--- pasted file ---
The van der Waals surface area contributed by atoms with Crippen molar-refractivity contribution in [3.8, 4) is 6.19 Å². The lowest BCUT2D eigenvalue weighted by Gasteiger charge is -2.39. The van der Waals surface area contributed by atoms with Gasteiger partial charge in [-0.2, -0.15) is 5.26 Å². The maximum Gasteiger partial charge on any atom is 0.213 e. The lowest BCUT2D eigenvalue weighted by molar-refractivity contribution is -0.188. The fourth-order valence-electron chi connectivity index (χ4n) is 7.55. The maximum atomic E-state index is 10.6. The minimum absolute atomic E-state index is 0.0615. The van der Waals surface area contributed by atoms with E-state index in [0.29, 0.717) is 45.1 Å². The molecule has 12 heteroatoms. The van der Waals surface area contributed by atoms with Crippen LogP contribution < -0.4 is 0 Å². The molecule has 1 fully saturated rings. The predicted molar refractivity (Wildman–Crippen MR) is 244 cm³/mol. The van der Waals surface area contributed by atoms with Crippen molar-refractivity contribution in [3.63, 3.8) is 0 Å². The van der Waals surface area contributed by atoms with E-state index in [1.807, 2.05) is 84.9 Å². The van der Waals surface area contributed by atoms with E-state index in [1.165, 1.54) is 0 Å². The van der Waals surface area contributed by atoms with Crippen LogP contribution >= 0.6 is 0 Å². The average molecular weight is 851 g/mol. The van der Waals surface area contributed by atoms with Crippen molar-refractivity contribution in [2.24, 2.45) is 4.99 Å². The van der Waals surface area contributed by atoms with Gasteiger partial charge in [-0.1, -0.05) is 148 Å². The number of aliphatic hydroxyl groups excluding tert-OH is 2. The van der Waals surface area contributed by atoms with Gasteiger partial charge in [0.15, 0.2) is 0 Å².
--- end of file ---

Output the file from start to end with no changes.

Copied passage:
The van der Waals surface area contributed by atoms with Crippen molar-refractivity contribution in [3.8, 4) is 6.19 Å². The lowest BCUT2D eigenvalue weighted by Gasteiger charge is -2.39. The van der Waals surface area contributed by atoms with Gasteiger partial charge in [-0.2, -0.15) is 5.26 Å². The maximum Gasteiger partial charge on any atom is 0.213 e. The lowest BCUT2D eigenvalue weighted by molar-refractivity contribution is -0.188. The fourth-order valence-electron chi connectivity index (χ4n) is 7.55. The maximum atomic E-state index is 10.6. The minimum absolute atomic E-state index is 0.0615. The van der Waals surface area contributed by atoms with E-state index in [0.29, 0.717) is 45.1 Å². The molecule has 12 heteroatoms. The van der Waals surface area contributed by atoms with Crippen LogP contribution < -0.4 is 0 Å². The molecule has 1 fully saturated rings. The predicted molar refractivity (Wildman–Crippen MR) is 244 cm³/mol. The van der Waals surface area contributed by atoms with Crippen molar-refractivity contribution in [3.63, 3.8) is 0 Å². The van der Waals surface area contributed by atoms with E-state index in [1.807, 2.05) is 84.9 Å². The van der Waals surface area contributed by atoms with E-state index in [1.165, 1.54) is 0 Å². The van der Waals surface area contributed by atoms with Crippen LogP contribution >= 0.6 is 0 Å². The average molecular weight is 851 g/mol. The van der Waals surface area contributed by atoms with Crippen molar-refractivity contribution in [2.24, 2.45) is 4.99 Å². The van der Waals surface area contributed by atoms with Gasteiger partial charge in [-0.1, -0.05) is 148 Å². The number of aliphatic hydroxyl groups excluding tert-OH is 2. The van der Waals surface area contributed by atoms with Gasteiger partial charge in [0.15, 0.2) is 0 Å².